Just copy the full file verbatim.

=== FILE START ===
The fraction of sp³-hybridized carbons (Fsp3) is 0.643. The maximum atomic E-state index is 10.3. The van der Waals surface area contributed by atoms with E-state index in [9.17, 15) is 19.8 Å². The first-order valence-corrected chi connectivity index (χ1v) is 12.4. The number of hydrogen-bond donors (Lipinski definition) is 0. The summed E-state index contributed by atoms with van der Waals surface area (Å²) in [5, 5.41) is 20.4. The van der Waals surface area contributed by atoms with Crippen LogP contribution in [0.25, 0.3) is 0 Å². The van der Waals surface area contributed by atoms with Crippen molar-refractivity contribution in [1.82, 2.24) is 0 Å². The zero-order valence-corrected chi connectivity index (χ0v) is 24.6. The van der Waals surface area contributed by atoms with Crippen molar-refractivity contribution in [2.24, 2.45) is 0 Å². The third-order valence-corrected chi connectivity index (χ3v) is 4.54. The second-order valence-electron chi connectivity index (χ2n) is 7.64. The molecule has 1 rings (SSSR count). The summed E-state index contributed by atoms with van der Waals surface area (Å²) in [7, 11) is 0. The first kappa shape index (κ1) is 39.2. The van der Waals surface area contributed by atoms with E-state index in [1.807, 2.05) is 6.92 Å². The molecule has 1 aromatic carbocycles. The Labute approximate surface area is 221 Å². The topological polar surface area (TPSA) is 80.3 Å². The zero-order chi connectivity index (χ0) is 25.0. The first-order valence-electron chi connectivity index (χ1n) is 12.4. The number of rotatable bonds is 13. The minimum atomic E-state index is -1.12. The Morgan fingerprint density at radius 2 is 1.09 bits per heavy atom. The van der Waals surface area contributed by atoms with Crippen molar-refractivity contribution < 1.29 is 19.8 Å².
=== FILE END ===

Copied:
The fraction of sp³-hybridized carbons (Fsp3) is 0.643. The maximum atomic E-state index is 10.3. The van der Waals surface area contributed by atoms with E-state index in [9.17, 15) is 19.8 Å². The first-order valence-corrected chi connectivity index (χ1v) is 12.4. The number of hydrogen-bond donors (Lipinski definition) is 0. The summed E-state index contributed by atoms with van der Waals surface area (Å²) in [5, 5.41) is 20.4. The van der Waals surface area contributed by atoms with Crippen LogP contribution in [0.25, 0.3) is 0 Å². The van der Waals surface area contributed by atoms with Crippen molar-refractivity contribution in [1.82, 2.24) is 0 Å². The zero-order valence-corrected chi connectivity index (χ0v) is 24.6. The van der Waals surface area contributed by atoms with Crippen molar-refractivity contribution in [2.24, 2.45) is 0 Å². The third-order valence-corrected chi connectivity index (χ3v) is 4.54. The second-order valence-electron chi connectivity index (χ2n) is 7.64. The molecule has 1 rings (SSSR count). The summed E-state index contributed by atoms with van der Waals surface area (Å²) in [7, 11) is 0. The first kappa shape index (κ1) is 39.2. The van der Waals surface area contributed by atoms with E-state index in [1.807, 2.05) is 6.92 Å². The molecule has 1 aromatic carbocycles. The Labute approximate surface area is 221 Å². The topological polar surface area (TPSA) is 80.3 Å². The zero-order chi connectivity index (χ0) is 25.0. The first-order valence-electron chi connectivity index (χ1n) is 12.4. The number of rotatable bonds is 13. The minimum atomic E-state index is -1.12. The Morgan fingerprint density at radius 2 is 1.09 bits per heavy atom. The van der Waals surface area contributed by atoms with Crippen molar-refractivity contribution < 1.29 is 19.8 Å².